DSC Curing Studies Of Epoxy/Polyester/SMA Formulations Differential scanning calorimetry (DSC) is a powerful tool for studying the kinetics of curing reactions.6 A variety of kinetic data may be garnered from DSC traces acquired in isothermal or dynamic mode, including the enthalpy of curing, the length of time to cure at specific temperatures, the temperatures at which curing begins or exhibits a maximum in the curing exotherm under specific heating rates, and the extent of cure at certain conditions. When similar systems are examined under identical heating rates, the temperature at which curing begins can be utilized as a comparative measure of cure rates. Powder coating or other crosslinking formulations that cure at lower temperatures on the DSC will probably be found to cure more quickly or at lower temperatures under application conditions. Samples of the mixtures of two of the three resin components (catalyzed and un-catalyzed) and fully formulated hybrid powders were analyzed via DSC

at 10C/min. The curing onset temperature (To) and temperature of the maximum exotherm (Tmax) were measured for each sample (see Figure 2 for a typical trace). This onset temperature data is compiled in Table 2. Figure 2. Typical DSC trace of epoxy/polyester/SMA resin formulation showing To and Tmax.









o Up






Universal V2.6D TA Instruments

Temperature (C)

Table 2. Onset temperatures of resin reactions determined by DCS.

Tg Onset (C) With Catalyst* >210 147 175 >210 147 148 149 146

Composition SMA 3000 + Albester 2250 EPON 2002 + Albester 2250 SMA 3000 + EPON 2002 SMA 10840 + Albester 2250 EPON 2002 + Albester 2250 SMA 10840 + EPON 2002 SMA 3000 + Albester 2250 + EPON 2002 SMA 10840 + Albester 2250 + EPON 2002 * 0.5 Wt. % Tetrabutylphosphonium bromide added.

No Catalyst >210 193 >210 >210 193 180 195 190

These DSC studies indicate that all reactions are slow in the absence of an esterification catalyst, although the reactions of the carboxylic acid functionalized SMA resin (10840) occur at a lower temperature compared to reactions of the anhydride functionalized SMA resin (3000). The catalyst has the most pronounced effect on the reaction between the SMA resins and the epoxy resin. Based on these results we looked at powder coating formulations based on pre-catalyzed polyester resins. SMA 3000 Hybrid Formulations with Pre-Catalyzed Polyesters Two families of carboxyl-terminated polyester resins were chosen for this study: Crylcoat 7401 and 7402; and Albester 2240 and 2250. All resins are of the 70/30-type, with Crylcoat 7401 and Albester 2240

containing catalysts. Pre-catalyzed formulations containing SMA 3000P are outlined in Table 3. All formulations were prepared as outlined in Section 2. The results from formulations H1-H4 are summarized in Table 4. All coatings were found to exhibit poorer solvent resistance than comparable epoxy formulations, which is typical of hybrids in general, probably due to a lower crosslink density. Curing at 400F or higher is recommended, as higher glosses and reduced physical properties are obtained at lower curing temperatures. It appears that these high temperatures are required to allow curing to be as complete as possible. The lowest glosses were obtained using the Crylcoat resin with 10 parts of SMA 3000.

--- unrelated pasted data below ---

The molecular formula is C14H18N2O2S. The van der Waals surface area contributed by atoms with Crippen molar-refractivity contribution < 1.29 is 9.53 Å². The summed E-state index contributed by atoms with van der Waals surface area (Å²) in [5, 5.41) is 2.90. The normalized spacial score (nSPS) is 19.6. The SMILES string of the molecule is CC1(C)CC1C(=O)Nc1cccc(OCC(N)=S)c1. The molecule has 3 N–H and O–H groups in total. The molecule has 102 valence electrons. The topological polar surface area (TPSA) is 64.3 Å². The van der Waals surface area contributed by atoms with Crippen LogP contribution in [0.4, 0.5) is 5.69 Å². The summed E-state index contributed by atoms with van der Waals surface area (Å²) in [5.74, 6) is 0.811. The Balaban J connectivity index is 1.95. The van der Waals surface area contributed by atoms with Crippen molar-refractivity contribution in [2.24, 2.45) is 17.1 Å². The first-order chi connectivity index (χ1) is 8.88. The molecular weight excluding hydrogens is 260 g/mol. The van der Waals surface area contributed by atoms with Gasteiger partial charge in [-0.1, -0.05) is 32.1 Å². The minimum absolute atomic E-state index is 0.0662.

Table 3: Formulations - Hybrids containing SMA 3000 and Pre-catalyzed Polyesters

Material Epon 2002 Crylcoat 7401 Albester 2240 SMA 3000P Carbon Black Resiflow P-67 Barium sulfate Benzoin Total parts 5 2.0 1.2 40 0.5 148.7

H1 50 50

H2 50 50

H3 50 50

H4 50

50 10 2.0 1.2 40 0.5 153.7 20 2.0 1.2 40 0.5 163.7 10 2.0 1.2 40 0.5 153.7

Table 4: Results - SMA 3000 with Pre-catalyzed Polyester Hybrids

Formulation - Cure Temp(F)/Time(min) H1 - 400/10 H1 - 375/10 H2 - 400/10 H2 - 350/10 H3 - 400/10 H3 - 375/10 H4 - 400/10 H4 - 350/10 Gloss (60) 22.3 54.5 11.0 58.2 15.6 31.0 48.3 81.0 Forward Impact (in-lb) 60 40 20 20 20 20 20 < 20 Reverse Impact (in-lb) 40 40 < 20 20 < 20 < 20 < 20 < 20 Crosshatch Adhesion pass pass pass pass pass pass pass pass MEK 50 Double Rubs sl. softening softened sl. softening fail sl. softening softened sl. softening softened

Inductively coupled plasma (ICP) analysis was used to determine the type and amount of catalyst present in some commercially-available polyester resins. Due to the nature of the production of pre-catalyzed polyesters, a high thermal stability catalyst is required. All four polyester resins contained from 120 to 140 ppm tin. While tin compounds are commonly used as an esterification catalyst between alcohols and carboxylic acids, they are less effective

for acid-epoxy reactions. However, it was also found that the active forms of the polyester resins contained phosphorus (Crylcoat 7401 = 362 ppm P, Albester 2240 = 139 ppm P), while the uncatalyzed resins did not (Crylcoat 7402 = 6 ppm P, Albester 2250 = 6 ppm P). Therefore, the effect of gloss reduction by adding phosphorus catalysts to otherwise high gloss formulations was investigated.